By Pat Caldwell
ONTARIO – Ontario City Councilor Marty Justus said those driving the repeal of the city’s sales tax have profited at the city’s expense and have “done nothing but benefited keeping the city down.”
Justus, an Ontario realtor, leveled the criticism in a text message with a local resident. He confirmed the message, in which he said that “the old guard has kept the city where it is” and “the folks that are spearheading this have benefited keeping the city down. All of them have made money at the [city’s] expense.”
Justus wouldn’t elaborate on his remarks or identify the individuals to whom he was referring.
“My comments are my comments and I stand by them,” Justus said.
Justus’s comments came after local business leaders orchestrated a petition drive to refer to voters the city’s proposed 1 percent sales tax. City officials have insisted deep cuts in police and other services are in the offing without new tax revenue.
The Ontario City Council approved the tax in September with collection to start. That is on hold now pending the outcome of the May election.
Justus’s remarks could deepen the divide by Ontario city officials and local business owners who have questioned the need for the sales tax. Critics also have said city officials should have put the tax to a vote on their own.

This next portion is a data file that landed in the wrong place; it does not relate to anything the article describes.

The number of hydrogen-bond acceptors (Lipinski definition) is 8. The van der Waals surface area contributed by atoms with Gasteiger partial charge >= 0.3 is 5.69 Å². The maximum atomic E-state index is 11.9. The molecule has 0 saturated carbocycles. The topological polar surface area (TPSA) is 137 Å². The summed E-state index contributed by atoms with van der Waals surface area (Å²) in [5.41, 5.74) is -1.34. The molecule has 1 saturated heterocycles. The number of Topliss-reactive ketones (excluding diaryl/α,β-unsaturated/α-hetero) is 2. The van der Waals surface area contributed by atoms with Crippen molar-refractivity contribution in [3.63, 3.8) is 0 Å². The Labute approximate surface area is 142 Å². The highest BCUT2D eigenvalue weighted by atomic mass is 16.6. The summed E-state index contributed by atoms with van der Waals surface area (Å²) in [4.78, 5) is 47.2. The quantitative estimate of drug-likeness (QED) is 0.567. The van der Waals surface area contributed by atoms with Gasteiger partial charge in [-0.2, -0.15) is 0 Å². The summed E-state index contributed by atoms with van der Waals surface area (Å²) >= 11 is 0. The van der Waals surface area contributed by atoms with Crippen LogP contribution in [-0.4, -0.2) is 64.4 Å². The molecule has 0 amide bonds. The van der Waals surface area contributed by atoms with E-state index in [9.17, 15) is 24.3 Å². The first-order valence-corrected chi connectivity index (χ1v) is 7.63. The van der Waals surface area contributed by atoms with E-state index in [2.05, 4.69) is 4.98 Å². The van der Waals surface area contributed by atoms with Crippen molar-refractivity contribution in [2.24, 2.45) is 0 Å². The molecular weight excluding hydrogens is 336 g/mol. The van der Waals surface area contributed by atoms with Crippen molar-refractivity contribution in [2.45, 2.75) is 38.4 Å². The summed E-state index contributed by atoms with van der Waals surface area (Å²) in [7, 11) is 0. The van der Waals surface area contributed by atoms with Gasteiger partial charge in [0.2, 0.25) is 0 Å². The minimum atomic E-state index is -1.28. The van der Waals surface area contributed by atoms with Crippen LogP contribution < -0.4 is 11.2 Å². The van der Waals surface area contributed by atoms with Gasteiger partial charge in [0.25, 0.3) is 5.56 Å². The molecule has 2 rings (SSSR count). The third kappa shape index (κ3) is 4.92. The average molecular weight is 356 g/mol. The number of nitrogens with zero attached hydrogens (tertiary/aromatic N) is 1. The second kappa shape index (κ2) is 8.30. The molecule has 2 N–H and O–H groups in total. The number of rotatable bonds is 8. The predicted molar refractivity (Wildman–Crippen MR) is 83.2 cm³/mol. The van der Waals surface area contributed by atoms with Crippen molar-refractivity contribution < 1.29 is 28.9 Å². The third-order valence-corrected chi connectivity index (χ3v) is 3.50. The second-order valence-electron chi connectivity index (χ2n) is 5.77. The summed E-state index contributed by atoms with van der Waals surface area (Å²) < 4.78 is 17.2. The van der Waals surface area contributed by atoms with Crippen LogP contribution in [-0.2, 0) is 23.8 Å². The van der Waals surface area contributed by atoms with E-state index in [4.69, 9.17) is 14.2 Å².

City officials say the tax was approved after several public hearings and listening sessions.
Ontario Mayor Ron Verini said in an email when provided a copy of Justus’s remarks that “I happen to not agree with the tone and message it delivers.” He said Justus wasn’t speaking for the rest of the city council and that “everyone has the right to their opinions.”
The tax plan, though, triggered widespread criticism by residents and set off an effort by a coalition of opponents to place the issue on the May 2018 ballot. Ontario residents Jackson Fox, Larry Tuttle and Dan Lopez spearheaded the petition drive.
Last month, sales tax opponents successfully collected the required number of petition signatures to place the tax referendum on the ballot.
Meanwhile Fox sued the city in Malheur County Circuit Court contesting the language used by the city in its ballot title. Fox asserted city officials used misleading and biased terms in describing what voters would be deciding. Fox claimed the language of the measure doesn’t explain the real purpose of the referendum.
Earlier this month, the city agreed to change the title of the referendum because it didn’t comply with Oregon law. City attorney Larry Sullivan agreed in legal documents filed Nov. 8 to rewrite the ballot title so it followed Oregon statues. Sullivan also agreed to rewrite the original question of the referendum.
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